• 3rd, 4th and 5th Blows should run parallel to each other, finishing just before the backbone. You need to walk forward with your outside foot and back with your inside foot with each blow to expose the wool to be shorn.
  • 6th Blow goes under the tail.

6. Undermine

  • The undermine is 2 parallel blows to the floor. 
  • 1st Blow follows the top side of the backbone
  • 2nd Blow follows the bottom side of the backbone, closest to the floor. Use your free hand to pull the sheep slightly up to get this blow.
  • As you do both blows, keep the sheep high and step back slightly on your inside foot.

7. Head

  • After the undermine sit the sheep up straight again between your legs
  • 1st Blow should start from the muzzle end and go to the inside ear. Aim for the butt of the ear so you don’t cut the ear.
  • 2nd Blow follows the first blow and takes the wool form the middle of the head
  • 3rd Blow follows the last 2 blows and goes straight out to the butt of the outside ear

8. Neck

  • With the sheep sitting straight up and the sheep facing at 45degree angle to your downtube, walk between the legs of the sheep. With a 1-2-3 movement, starting off with your outside foot.
  • The sheep should be sitting up straight with its brisket over its right teet.
  • Your legs should be slightly bent and feet facing forward. The sheep should be well balanced and squarely in the middle of your hold. It feels very comfortable here with not much weight on your back or legs.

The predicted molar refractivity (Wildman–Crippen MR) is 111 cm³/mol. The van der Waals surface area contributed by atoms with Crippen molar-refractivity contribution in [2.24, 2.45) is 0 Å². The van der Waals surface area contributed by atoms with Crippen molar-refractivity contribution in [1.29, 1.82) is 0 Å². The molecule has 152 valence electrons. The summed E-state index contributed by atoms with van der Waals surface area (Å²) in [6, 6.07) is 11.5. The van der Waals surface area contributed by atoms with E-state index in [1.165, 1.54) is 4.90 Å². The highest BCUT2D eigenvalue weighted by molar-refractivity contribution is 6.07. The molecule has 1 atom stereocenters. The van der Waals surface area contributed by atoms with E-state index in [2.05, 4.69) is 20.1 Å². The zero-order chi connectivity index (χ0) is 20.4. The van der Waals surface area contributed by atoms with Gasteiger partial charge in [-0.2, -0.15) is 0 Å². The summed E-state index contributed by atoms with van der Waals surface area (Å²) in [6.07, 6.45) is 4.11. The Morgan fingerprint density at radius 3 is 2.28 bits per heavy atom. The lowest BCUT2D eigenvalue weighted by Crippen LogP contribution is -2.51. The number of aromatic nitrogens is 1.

• 1st Blow goes on the top side of the neck. Do a clearing blow and then go top side and as you get to the chin, change the angle of the clipper to come straight under the chin. 
  • Break the wool out with your free hand by following the shorn wool up the neck.
  • When broken out. Tuck the non shorn wool behind your inside leg knee so you can see your work clearly.
  • Clear the wool on the cheek now while you are up at the head. From the jaw run a blow straight to the butt of the ear. Go back to the bottom of the cheek and run a parallel blow, which is only half the first sheek blow. This small blow helps on your next 2 blows.
  • The 2nd neck blow should run parallel to the first but on the bottom side of the neck. It should finish at the base of the ear.
  • Now move your outside foot forward and inside foot back in a shuffle. This keeps exposing the sheep to be shorn. Also setting the sheep up for the long blow.
  • The 3rd blow runs parallel to the previous blow. Do another 1-2 shuffle with your feet. And run 2 blows behind the ear. This will help you on the long blow as well.
  • The 4th blow will run parallel again. This blow may seem too many for the neck but it will help you get over the shoulder blade, eliminating cutting the shoulder on the long blow

9. First Front Leg

  • Keep the sheep high at this stage as well. Your inside leg should have its knee in the sheeps brisket and the outside leg should be squeezing the sheeps upper back. This keeps the weight off your back when shearing. NOTE: Try to hold the sheeps weight with your legs, not your arms. Keeping the sheep more upright makes the sheep comfortable and less weight on the shearer.
  •  1st blow on the front leg should start at its elbow. Follow the previous blow to where the unshorn fleece makes a straight line.
  • 2nd blow will run adjacent to this blow and you will see where to stop the blow as the wooly straight line starts to stand out.
  • 3rd blow should follow the armpit and stop where the other 2 blows stopped
  • With your inside leg do a final shuffle with your foot and the rump of the sheep should swing out away from the downtube slightly.
  • The 4th blow starts under the armpit, where the belly wool was shorn and swings around adjacent to the previous blow. This blow helps you get a great rhythm on the long blow, where you can remove a lot of wool very quickly and easily.